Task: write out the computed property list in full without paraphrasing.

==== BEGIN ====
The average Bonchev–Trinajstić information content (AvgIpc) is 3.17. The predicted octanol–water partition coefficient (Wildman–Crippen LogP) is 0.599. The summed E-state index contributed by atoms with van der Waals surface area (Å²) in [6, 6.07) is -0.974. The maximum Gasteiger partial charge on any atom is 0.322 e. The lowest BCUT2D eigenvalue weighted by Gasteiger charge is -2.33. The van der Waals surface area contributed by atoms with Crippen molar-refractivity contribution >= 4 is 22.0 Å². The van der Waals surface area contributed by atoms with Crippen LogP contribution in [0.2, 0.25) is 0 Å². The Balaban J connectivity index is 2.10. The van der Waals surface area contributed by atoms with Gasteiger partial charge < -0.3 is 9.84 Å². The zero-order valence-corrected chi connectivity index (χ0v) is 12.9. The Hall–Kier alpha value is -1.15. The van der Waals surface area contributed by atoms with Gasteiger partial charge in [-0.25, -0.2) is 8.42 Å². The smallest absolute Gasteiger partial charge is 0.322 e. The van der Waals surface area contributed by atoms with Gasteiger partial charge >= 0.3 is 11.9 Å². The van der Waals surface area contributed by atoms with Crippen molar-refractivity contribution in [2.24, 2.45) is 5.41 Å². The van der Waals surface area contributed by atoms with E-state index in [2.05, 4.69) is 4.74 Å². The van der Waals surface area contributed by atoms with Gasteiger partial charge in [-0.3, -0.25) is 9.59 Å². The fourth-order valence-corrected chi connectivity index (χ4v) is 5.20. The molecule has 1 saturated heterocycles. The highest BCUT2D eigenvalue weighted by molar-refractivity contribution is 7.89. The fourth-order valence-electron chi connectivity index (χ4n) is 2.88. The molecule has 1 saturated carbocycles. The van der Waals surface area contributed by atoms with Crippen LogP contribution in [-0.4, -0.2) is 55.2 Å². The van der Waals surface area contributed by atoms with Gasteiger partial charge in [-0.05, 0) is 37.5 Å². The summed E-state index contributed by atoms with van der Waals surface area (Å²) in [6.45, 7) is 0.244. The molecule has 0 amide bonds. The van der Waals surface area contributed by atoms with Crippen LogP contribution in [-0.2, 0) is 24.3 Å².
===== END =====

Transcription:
The average Bonchev–Trinajstić information content (AvgIpc) is 3.17. The predicted octanol–water partition coefficient (Wildman–Crippen LogP) is 0.599. The summed E-state index contributed by atoms with van der Waals surface area (Å²) in [6, 6.07) is -0.974. The maximum Gasteiger partial charge on any atom is 0.322 e. The lowest BCUT2D eigenvalue weighted by Gasteiger charge is -2.33. The van der Waals surface area contributed by atoms with Crippen molar-refractivity contribution >= 4 is 22.0 Å². The van der Waals surface area contributed by atoms with Crippen LogP contribution in [0.2, 0.25) is 0 Å². The Balaban J connectivity index is 2.10. The van der Waals surface area contributed by atoms with Gasteiger partial charge < -0.3 is 9.84 Å². The zero-order valence-corrected chi connectivity index (χ0v) is 12.9. The Hall–Kier alpha value is -1.15. The van der Waals surface area contributed by atoms with Gasteiger partial charge in [-0.25, -0.2) is 8.42 Å². The smallest absolute Gasteiger partial charge is 0.322 e. The van der Waals surface area contributed by atoms with Gasteiger partial charge >= 0.3 is 11.9 Å². The van der Waals surface area contributed by atoms with Crippen molar-refractivity contribution in [2.24, 2.45) is 5.41 Å². The van der Waals surface area contributed by atoms with E-state index in [2.05, 4.69) is 4.74 Å². The van der Waals surface area contributed by atoms with Gasteiger partial charge in [-0.3, -0.25) is 9.59 Å². The fourth-order valence-corrected chi connectivity index (χ4v) is 5.20. The molecule has 1 saturated heterocycles. The highest BCUT2D eigenvalue weighted by molar-refractivity contribution is 7.89. The fourth-order valence-electron chi connectivity index (χ4n) is 2.88. The molecule has 1 saturated carbocycles. The van der Waals surface area contributed by atoms with Crippen LogP contribution in [-0.4, -0.2) is 55.2 Å². The van der Waals surface area contributed by atoms with Gasteiger partial charge in [-0.05, 0) is 37.5 Å². The summed E-state index contributed by atoms with van der Waals surface area (Å²) in [6.45, 7) is 0.244. The molecule has 0 amide bonds. The van der Waals surface area contributed by atoms with Crippen LogP contribution in [-0.2, 0) is 24.3 Å².